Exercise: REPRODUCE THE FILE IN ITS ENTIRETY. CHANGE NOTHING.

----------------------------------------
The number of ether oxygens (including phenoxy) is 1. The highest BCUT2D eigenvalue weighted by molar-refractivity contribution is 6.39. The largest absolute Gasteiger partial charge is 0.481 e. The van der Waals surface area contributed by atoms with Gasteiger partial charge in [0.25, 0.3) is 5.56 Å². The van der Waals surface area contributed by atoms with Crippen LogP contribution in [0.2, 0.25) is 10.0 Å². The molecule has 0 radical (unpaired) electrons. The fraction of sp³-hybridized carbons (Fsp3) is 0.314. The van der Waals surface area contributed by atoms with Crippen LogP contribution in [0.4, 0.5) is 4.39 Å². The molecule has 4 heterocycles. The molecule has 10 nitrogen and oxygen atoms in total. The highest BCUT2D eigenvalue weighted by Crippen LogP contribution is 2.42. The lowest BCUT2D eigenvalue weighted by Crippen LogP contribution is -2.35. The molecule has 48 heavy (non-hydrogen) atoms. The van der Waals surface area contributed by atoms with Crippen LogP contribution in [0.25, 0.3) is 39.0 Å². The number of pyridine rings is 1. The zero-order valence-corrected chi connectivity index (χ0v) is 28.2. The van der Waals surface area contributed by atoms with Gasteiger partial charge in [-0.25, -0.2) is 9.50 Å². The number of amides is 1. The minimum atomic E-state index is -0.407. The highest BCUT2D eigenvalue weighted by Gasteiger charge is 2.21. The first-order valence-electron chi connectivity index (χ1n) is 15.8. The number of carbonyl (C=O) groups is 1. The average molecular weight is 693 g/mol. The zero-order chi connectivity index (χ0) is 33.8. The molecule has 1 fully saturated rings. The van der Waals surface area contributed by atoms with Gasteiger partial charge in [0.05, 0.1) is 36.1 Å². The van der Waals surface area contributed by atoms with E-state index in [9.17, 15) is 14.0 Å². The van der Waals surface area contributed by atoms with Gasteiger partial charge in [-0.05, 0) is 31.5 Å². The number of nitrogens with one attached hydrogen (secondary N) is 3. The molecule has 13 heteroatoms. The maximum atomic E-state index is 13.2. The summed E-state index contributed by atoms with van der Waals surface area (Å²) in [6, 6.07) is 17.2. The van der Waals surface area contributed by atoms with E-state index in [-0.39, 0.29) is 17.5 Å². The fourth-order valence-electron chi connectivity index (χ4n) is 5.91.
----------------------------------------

The number of ether oxygens (including phenoxy) is 1. The highest BCUT2D eigenvalue weighted by molar-refractivity contribution is 6.39. The largest absolute Gasteiger partial charge is 0.481 e. The van der Waals surface area contributed by atoms with Gasteiger partial charge in [0.25, 0.3) is 5.56 Å². The van der Waals surface area contributed by atoms with Crippen LogP contribution in [0.2, 0.25) is 10.0 Å². The molecule has 0 radical (unpaired) electrons. The fraction of sp³-hybridized carbons (Fsp3) is 0.314. The van der Waals surface area contributed by atoms with Crippen LogP contribution in [0.4, 0.5) is 4.39 Å². The molecule has 4 heterocycles. The molecule has 10 nitrogen and oxygen atoms in total. The highest BCUT2D eigenvalue weighted by Crippen LogP contribution is 2.42. The lowest BCUT2D eigenvalue weighted by Crippen LogP contribution is -2.35. The molecule has 48 heavy (non-hydrogen) atoms. The van der Waals surface area contributed by atoms with Crippen LogP contribution in [0.25, 0.3) is 39.0 Å². The number of pyridine rings is 1. The zero-order valence-corrected chi connectivity index (χ0v) is 28.2. The van der Waals surface area contributed by atoms with Gasteiger partial charge in [-0.25, -0.2) is 9.50 Å². The number of amides is 1. The minimum atomic E-state index is -0.407. The highest BCUT2D eigenvalue weighted by Gasteiger charge is 2.21. The first-order valence-electron chi connectivity index (χ1n) is 15.8. The number of carbonyl (C=O) groups is 1. The average molecular weight is 693 g/mol. The zero-order chi connectivity index (χ0) is 33.8. The molecule has 1 fully saturated rings. The van der Waals surface area contributed by atoms with Gasteiger partial charge in [0.05, 0.1) is 36.1 Å². The van der Waals surface area contributed by atoms with E-state index in [9.17, 15) is 14.0 Å². The van der Waals surface area contributed by atoms with Gasteiger partial charge in [-0.05, 0) is 31.5 Å². The number of nitrogens with one attached hydrogen (secondary N) is 3. The molecule has 13 heteroatoms. The maximum atomic E-state index is 13.2. The summed E-state index contributed by atoms with van der Waals surface area (Å²) in [6, 6.07) is 17.2. The van der Waals surface area contributed by atoms with E-state index in [-0.39, 0.29) is 17.5 Å². The fourth-order valence-electron chi connectivity index (χ4n) is 5.91.